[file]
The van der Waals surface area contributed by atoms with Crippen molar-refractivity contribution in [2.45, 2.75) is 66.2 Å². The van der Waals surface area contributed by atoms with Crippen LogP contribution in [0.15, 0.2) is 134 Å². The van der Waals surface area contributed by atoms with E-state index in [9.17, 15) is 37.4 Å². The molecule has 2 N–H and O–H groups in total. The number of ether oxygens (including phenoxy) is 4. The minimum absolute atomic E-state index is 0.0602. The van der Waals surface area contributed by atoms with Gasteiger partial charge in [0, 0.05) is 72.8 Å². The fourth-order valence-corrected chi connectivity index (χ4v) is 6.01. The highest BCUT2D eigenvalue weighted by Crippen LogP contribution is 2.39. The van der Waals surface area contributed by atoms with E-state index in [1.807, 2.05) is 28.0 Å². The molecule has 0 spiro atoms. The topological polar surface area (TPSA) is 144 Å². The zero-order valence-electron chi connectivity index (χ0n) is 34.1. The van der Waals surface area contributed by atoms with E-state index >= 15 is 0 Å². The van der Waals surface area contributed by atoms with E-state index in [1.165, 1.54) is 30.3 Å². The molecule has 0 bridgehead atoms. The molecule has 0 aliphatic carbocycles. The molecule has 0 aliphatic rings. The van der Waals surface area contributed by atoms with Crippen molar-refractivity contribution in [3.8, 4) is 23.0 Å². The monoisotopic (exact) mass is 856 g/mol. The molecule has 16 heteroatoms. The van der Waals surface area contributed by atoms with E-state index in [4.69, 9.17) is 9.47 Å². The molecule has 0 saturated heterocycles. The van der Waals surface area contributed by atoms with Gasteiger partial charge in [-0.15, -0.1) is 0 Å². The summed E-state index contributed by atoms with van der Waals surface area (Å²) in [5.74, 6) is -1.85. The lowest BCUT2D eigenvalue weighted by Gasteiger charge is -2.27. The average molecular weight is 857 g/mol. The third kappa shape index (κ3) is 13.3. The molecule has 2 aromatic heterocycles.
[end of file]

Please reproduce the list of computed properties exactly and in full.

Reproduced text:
The van der Waals surface area contributed by atoms with Crippen molar-refractivity contribution in [2.45, 2.75) is 66.2 Å². The van der Waals surface area contributed by atoms with Crippen LogP contribution in [0.15, 0.2) is 134 Å². The van der Waals surface area contributed by atoms with E-state index in [9.17, 15) is 37.4 Å². The molecule has 2 N–H and O–H groups in total. The number of ether oxygens (including phenoxy) is 4. The minimum absolute atomic E-state index is 0.0602. The van der Waals surface area contributed by atoms with Gasteiger partial charge in [0, 0.05) is 72.8 Å². The fourth-order valence-corrected chi connectivity index (χ4v) is 6.01. The highest BCUT2D eigenvalue weighted by Crippen LogP contribution is 2.39. The van der Waals surface area contributed by atoms with E-state index in [1.807, 2.05) is 28.0 Å². The molecule has 0 spiro atoms. The topological polar surface area (TPSA) is 144 Å². The zero-order valence-electron chi connectivity index (χ0n) is 34.1. The van der Waals surface area contributed by atoms with E-state index >= 15 is 0 Å². The van der Waals surface area contributed by atoms with E-state index in [1.165, 1.54) is 30.3 Å². The molecule has 0 bridgehead atoms. The molecule has 0 aliphatic carbocycles. The molecule has 0 aliphatic rings. The van der Waals surface area contributed by atoms with Crippen molar-refractivity contribution in [3.8, 4) is 23.0 Å². The monoisotopic (exact) mass is 856 g/mol. The molecule has 16 heteroatoms. The van der Waals surface area contributed by atoms with E-state index in [4.69, 9.17) is 9.47 Å². The molecule has 0 saturated heterocycles. The van der Waals surface area contributed by atoms with Gasteiger partial charge in [-0.15, -0.1) is 0 Å². The summed E-state index contributed by atoms with van der Waals surface area (Å²) in [5.74, 6) is -1.85. The lowest BCUT2D eigenvalue weighted by Gasteiger charge is -2.27. The average molecular weight is 857 g/mol. The third kappa shape index (κ3) is 13.3. The molecule has 2 aromatic heterocycles.